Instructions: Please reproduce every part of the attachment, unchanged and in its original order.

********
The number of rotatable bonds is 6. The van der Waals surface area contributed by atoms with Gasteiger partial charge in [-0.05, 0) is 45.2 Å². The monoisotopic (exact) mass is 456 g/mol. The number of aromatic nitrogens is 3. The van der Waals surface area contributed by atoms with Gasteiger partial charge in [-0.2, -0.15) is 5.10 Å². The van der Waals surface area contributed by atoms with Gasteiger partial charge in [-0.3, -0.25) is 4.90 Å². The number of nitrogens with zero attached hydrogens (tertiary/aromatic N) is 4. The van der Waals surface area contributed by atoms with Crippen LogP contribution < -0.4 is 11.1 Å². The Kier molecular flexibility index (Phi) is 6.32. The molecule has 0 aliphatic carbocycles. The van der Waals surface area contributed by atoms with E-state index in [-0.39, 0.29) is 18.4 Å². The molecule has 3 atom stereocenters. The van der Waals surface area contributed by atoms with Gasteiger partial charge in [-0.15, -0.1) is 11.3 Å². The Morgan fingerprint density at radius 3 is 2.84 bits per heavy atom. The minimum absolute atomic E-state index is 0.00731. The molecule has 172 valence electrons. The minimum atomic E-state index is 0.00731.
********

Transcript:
The number of rotatable bonds is 6. The van der Waals surface area contributed by atoms with Gasteiger partial charge in [-0.05, 0) is 45.2 Å². The monoisotopic (exact) mass is 456 g/mol. The number of aromatic nitrogens is 3. The van der Waals surface area contributed by atoms with Gasteiger partial charge in [-0.2, -0.15) is 5.10 Å². The van der Waals surface area contributed by atoms with Gasteiger partial charge in [-0.3, -0.25) is 4.90 Å². The number of nitrogens with zero attached hydrogens (tertiary/aromatic N) is 4. The van der Waals surface area contributed by atoms with Crippen LogP contribution < -0.4 is 11.1 Å². The Kier molecular flexibility index (Phi) is 6.32. The molecule has 0 aliphatic carbocycles. The van der Waals surface area contributed by atoms with E-state index in [-0.39, 0.29) is 18.4 Å². The molecule has 3 atom stereocenters. The van der Waals surface area contributed by atoms with Gasteiger partial charge in [-0.15, -0.1) is 11.3 Å². The Morgan fingerprint density at radius 3 is 2.84 bits per heavy atom. The minimum absolute atomic E-state index is 0.00731. The molecule has 172 valence electrons. The minimum atomic E-state index is 0.00731.